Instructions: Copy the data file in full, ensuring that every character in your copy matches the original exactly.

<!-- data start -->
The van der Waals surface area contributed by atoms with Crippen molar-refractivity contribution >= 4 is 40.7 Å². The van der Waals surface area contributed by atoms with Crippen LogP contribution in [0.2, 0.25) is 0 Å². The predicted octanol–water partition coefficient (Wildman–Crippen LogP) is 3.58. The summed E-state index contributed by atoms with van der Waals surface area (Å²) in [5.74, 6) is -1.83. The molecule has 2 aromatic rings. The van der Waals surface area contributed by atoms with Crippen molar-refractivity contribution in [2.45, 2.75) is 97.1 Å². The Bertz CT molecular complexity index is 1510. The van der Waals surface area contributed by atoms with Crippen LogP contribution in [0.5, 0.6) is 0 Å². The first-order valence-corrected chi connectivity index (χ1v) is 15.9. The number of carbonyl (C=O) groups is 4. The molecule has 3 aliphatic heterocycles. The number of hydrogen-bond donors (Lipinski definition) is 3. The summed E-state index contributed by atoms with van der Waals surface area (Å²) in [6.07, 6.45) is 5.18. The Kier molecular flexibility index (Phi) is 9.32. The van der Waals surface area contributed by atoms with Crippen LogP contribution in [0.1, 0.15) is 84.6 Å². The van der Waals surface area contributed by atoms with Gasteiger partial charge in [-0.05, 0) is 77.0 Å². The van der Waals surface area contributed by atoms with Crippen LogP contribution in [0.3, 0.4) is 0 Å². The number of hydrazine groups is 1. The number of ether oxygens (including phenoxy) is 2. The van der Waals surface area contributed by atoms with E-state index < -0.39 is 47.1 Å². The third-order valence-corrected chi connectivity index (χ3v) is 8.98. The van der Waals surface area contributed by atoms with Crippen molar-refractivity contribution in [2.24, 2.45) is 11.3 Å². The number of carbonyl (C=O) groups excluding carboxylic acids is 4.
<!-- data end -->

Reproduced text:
The van der Waals surface area contributed by atoms with Crippen molar-refractivity contribution >= 4 is 40.7 Å². The van der Waals surface area contributed by atoms with Crippen LogP contribution in [0.2, 0.25) is 0 Å². The predicted octanol–water partition coefficient (Wildman–Crippen LogP) is 3.58. The summed E-state index contributed by atoms with van der Waals surface area (Å²) in [5.74, 6) is -1.83. The molecule has 2 aromatic rings. The van der Waals surface area contributed by atoms with Crippen molar-refractivity contribution in [2.45, 2.75) is 97.1 Å². The Bertz CT molecular complexity index is 1510. The van der Waals surface area contributed by atoms with Crippen LogP contribution in [0.5, 0.6) is 0 Å². The first-order valence-corrected chi connectivity index (χ1v) is 15.9. The number of carbonyl (C=O) groups is 4. The molecule has 3 aliphatic heterocycles. The number of hydrogen-bond donors (Lipinski definition) is 3. The summed E-state index contributed by atoms with van der Waals surface area (Å²) in [6.07, 6.45) is 5.18. The Kier molecular flexibility index (Phi) is 9.32. The van der Waals surface area contributed by atoms with Crippen LogP contribution in [0.1, 0.15) is 84.6 Å². The van der Waals surface area contributed by atoms with Gasteiger partial charge in [-0.05, 0) is 77.0 Å². The van der Waals surface area contributed by atoms with Crippen LogP contribution in [0.3, 0.4) is 0 Å². The number of hydrazine groups is 1. The number of ether oxygens (including phenoxy) is 2. The van der Waals surface area contributed by atoms with E-state index < -0.39 is 47.1 Å². The third-order valence-corrected chi connectivity index (χ3v) is 8.98. The van der Waals surface area contributed by atoms with Crippen molar-refractivity contribution in [2.24, 2.45) is 11.3 Å². The number of carbonyl (C=O) groups excluding carboxylic acids is 4.